They'll be able to tell whether their financial situation is better, and whether their neighbors are doing better. But they won't be able to tell whether an improving economy is due to the tax cut or due to factors that preceded it, or are entirely independent of it. And given the observed massive partisan divide on basic economic performance, it's a good bet that any data that does come in will, in the short term at least, be interpreted in the most favorable light by those who already lean Republican. So long as we don't enter a recession, a Democratic attack runs the risk of sounding like an attempt to convince someone the Earth is round when they can see for themselves that it is flat.
Of course, some people are going to see their taxes go up. Those people are going to be furious. But they are mostly people in high tax states who itemize their deductions. A great many middle- and working-class Americans will see their taxes increase over time, because of changes to how brackets are adjusted for inflation, but in the short term the tax hikes in the bill mostly transfer money from the upper middle class to the wealthy. So Democratic attacks on the bill in those terms will look an awful lot like defending wealthy homeowners in blue states — which may undercut rather than enhance any broader message about growing the economy more fairly.
Similarly, the elimination of the health insurance mandate may cripple the exchanges on which millions of Americans rely for health insurance. But while massive premium increases will be unpopular, the question is whether Americans will believe those increases are due to Republican sabotage or due to flaws in the original design of the program. Remember that, even to explain how the program has been sabotaged, Democrats effectively need to blame voters who, after the mandate is repealed, choose not to buy health insurance that they believe they don't need or can't afford. Accurate or not, that's not a winning message.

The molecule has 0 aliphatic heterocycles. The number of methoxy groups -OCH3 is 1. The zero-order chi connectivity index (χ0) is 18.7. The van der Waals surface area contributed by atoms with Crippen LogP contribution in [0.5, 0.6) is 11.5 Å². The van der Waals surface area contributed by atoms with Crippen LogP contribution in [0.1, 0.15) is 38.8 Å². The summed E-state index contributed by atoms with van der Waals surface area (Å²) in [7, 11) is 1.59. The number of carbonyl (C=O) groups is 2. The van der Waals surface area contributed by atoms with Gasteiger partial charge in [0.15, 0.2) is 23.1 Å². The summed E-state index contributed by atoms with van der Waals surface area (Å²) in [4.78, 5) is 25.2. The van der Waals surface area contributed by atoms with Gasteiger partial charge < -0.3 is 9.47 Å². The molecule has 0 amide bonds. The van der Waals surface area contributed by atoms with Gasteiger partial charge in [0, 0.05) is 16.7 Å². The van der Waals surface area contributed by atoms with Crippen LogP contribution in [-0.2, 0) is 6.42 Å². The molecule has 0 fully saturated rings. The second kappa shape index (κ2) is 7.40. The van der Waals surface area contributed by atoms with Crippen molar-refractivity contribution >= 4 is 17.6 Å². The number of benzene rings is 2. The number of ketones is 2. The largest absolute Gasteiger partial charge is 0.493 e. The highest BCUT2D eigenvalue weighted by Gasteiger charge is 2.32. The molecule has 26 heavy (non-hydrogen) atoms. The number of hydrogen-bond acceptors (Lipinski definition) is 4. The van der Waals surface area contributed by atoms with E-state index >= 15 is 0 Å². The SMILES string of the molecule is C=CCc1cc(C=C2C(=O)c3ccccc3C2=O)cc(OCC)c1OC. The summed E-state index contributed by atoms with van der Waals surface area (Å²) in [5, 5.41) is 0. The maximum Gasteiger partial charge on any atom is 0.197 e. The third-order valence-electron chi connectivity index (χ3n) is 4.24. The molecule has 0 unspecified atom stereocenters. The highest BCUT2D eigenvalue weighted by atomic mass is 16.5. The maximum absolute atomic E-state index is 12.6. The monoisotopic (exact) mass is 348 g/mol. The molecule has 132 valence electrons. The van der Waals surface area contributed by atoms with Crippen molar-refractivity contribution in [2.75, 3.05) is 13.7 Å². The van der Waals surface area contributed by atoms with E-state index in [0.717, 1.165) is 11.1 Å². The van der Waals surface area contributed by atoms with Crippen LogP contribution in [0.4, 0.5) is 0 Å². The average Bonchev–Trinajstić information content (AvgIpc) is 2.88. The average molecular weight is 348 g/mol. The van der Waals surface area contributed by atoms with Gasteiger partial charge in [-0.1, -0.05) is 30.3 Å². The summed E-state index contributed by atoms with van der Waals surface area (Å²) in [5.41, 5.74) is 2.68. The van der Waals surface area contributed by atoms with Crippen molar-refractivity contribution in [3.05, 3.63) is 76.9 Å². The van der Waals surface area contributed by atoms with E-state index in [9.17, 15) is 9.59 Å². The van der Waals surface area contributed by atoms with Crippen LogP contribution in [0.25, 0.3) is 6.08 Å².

The tax bill is structured very much as a divide-and-conquer bill, one that punishes Democratic-leaning voters far more than Republican-leaning ones. That kind of politics has proven effective for Republicans. Even if voters wind up splitting the difference and blaming both parties for not coming together in the national interest, that's a net win for Republicans.
Even the guilty plea by former National Security Adviser Michael Flynn has a silver lining in this context. Now that they've passed their tax cut, Republicans in Congress and the Senate should feel freer to do whatever is necessary to hold their seats, whether that's defending President Trump or denouncing him, as the polls dictate. If the GOP can run in 2018 on the economy while the Democrats run on Russia, that's about as favorable terrain as Republicans are likely to get.
The Democrats should still be favored to make gains in 2018. And they'll still be able to run against the tax cut as a huge giveaway to the rich. But if a big business-friendly tax cut doesn't give Republican voters something to be enthusiastic about, they might as well go home. Now the question is whether the Democrats have an agenda of their own to get enthusiastic about — or whether negative partisanship can work as well for them as it has worked for the GOP.